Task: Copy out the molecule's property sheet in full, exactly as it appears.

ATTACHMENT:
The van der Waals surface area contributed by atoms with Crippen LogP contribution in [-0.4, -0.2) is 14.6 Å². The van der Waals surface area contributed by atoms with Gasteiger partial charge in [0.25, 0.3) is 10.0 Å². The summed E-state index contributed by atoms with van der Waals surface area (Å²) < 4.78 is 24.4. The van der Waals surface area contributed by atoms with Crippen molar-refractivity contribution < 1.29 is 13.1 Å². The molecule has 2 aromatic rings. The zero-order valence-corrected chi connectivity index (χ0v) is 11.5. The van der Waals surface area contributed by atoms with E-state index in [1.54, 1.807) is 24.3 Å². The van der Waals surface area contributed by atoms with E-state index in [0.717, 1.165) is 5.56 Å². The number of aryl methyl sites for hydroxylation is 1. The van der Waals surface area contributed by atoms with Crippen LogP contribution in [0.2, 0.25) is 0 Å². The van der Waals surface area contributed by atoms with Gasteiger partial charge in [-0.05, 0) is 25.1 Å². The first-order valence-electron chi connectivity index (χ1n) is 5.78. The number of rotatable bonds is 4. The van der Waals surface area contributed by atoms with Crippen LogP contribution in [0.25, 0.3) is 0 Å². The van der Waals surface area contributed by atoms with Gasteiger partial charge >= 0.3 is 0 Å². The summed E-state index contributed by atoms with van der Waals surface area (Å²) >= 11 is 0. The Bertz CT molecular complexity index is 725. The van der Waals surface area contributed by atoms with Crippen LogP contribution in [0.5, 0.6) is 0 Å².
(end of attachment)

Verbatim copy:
The van der Waals surface area contributed by atoms with Crippen LogP contribution in [-0.4, -0.2) is 14.6 Å². The van der Waals surface area contributed by atoms with Gasteiger partial charge in [0.25, 0.3) is 10.0 Å². The summed E-state index contributed by atoms with van der Waals surface area (Å²) < 4.78 is 24.4. The van der Waals surface area contributed by atoms with Crippen molar-refractivity contribution < 1.29 is 13.1 Å². The molecule has 2 aromatic rings. The zero-order valence-corrected chi connectivity index (χ0v) is 11.5. The van der Waals surface area contributed by atoms with E-state index in [1.54, 1.807) is 24.3 Å². The van der Waals surface area contributed by atoms with E-state index in [0.717, 1.165) is 5.56 Å². The number of aryl methyl sites for hydroxylation is 1. The van der Waals surface area contributed by atoms with Crippen LogP contribution in [0.2, 0.25) is 0 Å². The van der Waals surface area contributed by atoms with Gasteiger partial charge in [-0.05, 0) is 25.1 Å². The first-order valence-electron chi connectivity index (χ1n) is 5.78. The number of rotatable bonds is 4. The van der Waals surface area contributed by atoms with Crippen LogP contribution in [0.25, 0.3) is 0 Å². The van der Waals surface area contributed by atoms with Gasteiger partial charge >= 0.3 is 0 Å². The summed E-state index contributed by atoms with van der Waals surface area (Å²) >= 11 is 0. The Bertz CT molecular complexity index is 725. The van der Waals surface area contributed by atoms with Crippen LogP contribution in [0.5, 0.6) is 0 Å².